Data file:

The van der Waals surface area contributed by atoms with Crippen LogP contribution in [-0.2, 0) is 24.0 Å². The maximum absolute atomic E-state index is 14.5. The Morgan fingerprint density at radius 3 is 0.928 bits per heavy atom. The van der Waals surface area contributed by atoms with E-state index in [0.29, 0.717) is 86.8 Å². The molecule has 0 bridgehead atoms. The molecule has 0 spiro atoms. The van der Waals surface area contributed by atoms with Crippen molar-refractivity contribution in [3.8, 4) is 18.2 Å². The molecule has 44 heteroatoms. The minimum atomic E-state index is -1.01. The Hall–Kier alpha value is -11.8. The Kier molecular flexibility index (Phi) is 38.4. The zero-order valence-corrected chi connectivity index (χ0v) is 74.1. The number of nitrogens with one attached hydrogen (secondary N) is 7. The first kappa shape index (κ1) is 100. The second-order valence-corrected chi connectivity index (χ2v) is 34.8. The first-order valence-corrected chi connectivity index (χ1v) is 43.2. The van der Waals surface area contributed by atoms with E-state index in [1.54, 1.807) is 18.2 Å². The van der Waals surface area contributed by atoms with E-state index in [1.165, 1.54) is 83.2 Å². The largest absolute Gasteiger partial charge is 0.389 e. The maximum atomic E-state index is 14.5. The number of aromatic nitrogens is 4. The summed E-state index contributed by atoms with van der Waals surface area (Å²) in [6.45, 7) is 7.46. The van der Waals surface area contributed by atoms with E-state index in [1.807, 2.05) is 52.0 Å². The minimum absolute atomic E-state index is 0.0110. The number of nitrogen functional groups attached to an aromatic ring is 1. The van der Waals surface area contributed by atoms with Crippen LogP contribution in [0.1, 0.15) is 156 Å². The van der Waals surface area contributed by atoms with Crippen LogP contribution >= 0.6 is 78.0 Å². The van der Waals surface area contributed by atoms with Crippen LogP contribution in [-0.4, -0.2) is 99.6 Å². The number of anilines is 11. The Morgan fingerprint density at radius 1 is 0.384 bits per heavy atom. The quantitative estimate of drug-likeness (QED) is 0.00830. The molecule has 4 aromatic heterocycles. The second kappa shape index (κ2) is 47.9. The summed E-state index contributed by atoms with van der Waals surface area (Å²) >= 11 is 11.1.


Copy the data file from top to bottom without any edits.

The van der Waals surface area contributed by atoms with Crippen LogP contribution in [-0.2, 0) is 24.0 Å². The maximum absolute atomic E-state index is 14.5. The Morgan fingerprint density at radius 3 is 0.928 bits per heavy atom. The van der Waals surface area contributed by atoms with E-state index in [0.29, 0.717) is 86.8 Å². The molecule has 0 bridgehead atoms. The molecule has 0 spiro atoms. The van der Waals surface area contributed by atoms with Crippen molar-refractivity contribution in [3.8, 4) is 18.2 Å². The molecule has 44 heteroatoms. The minimum atomic E-state index is -1.01. The Hall–Kier alpha value is -11.8. The Kier molecular flexibility index (Phi) is 38.4. The zero-order valence-corrected chi connectivity index (χ0v) is 74.1. The number of nitrogens with one attached hydrogen (secondary N) is 7. The first kappa shape index (κ1) is 100. The second-order valence-corrected chi connectivity index (χ2v) is 34.8. The first-order valence-corrected chi connectivity index (χ1v) is 43.2. The van der Waals surface area contributed by atoms with E-state index in [1.54, 1.807) is 18.2 Å². The van der Waals surface area contributed by atoms with E-state index in [1.165, 1.54) is 83.2 Å². The largest absolute Gasteiger partial charge is 0.389 e. The maximum atomic E-state index is 14.5. The number of aromatic nitrogens is 4. The summed E-state index contributed by atoms with van der Waals surface area (Å²) in [6.45, 7) is 7.46. The van der Waals surface area contributed by atoms with E-state index in [1.807, 2.05) is 52.0 Å². The minimum absolute atomic E-state index is 0.0110. The number of nitrogen functional groups attached to an aromatic ring is 1. The van der Waals surface area contributed by atoms with Crippen LogP contribution in [0.1, 0.15) is 156 Å². The van der Waals surface area contributed by atoms with Crippen LogP contribution >= 0.6 is 78.0 Å². The van der Waals surface area contributed by atoms with Crippen LogP contribution in [-0.4, -0.2) is 99.6 Å². The number of anilines is 11. The Morgan fingerprint density at radius 1 is 0.384 bits per heavy atom. The quantitative estimate of drug-likeness (QED) is 0.00830. The molecule has 4 aromatic heterocycles. The second kappa shape index (κ2) is 47.9. The summed E-state index contributed by atoms with van der Waals surface area (Å²) >= 11 is 11.1.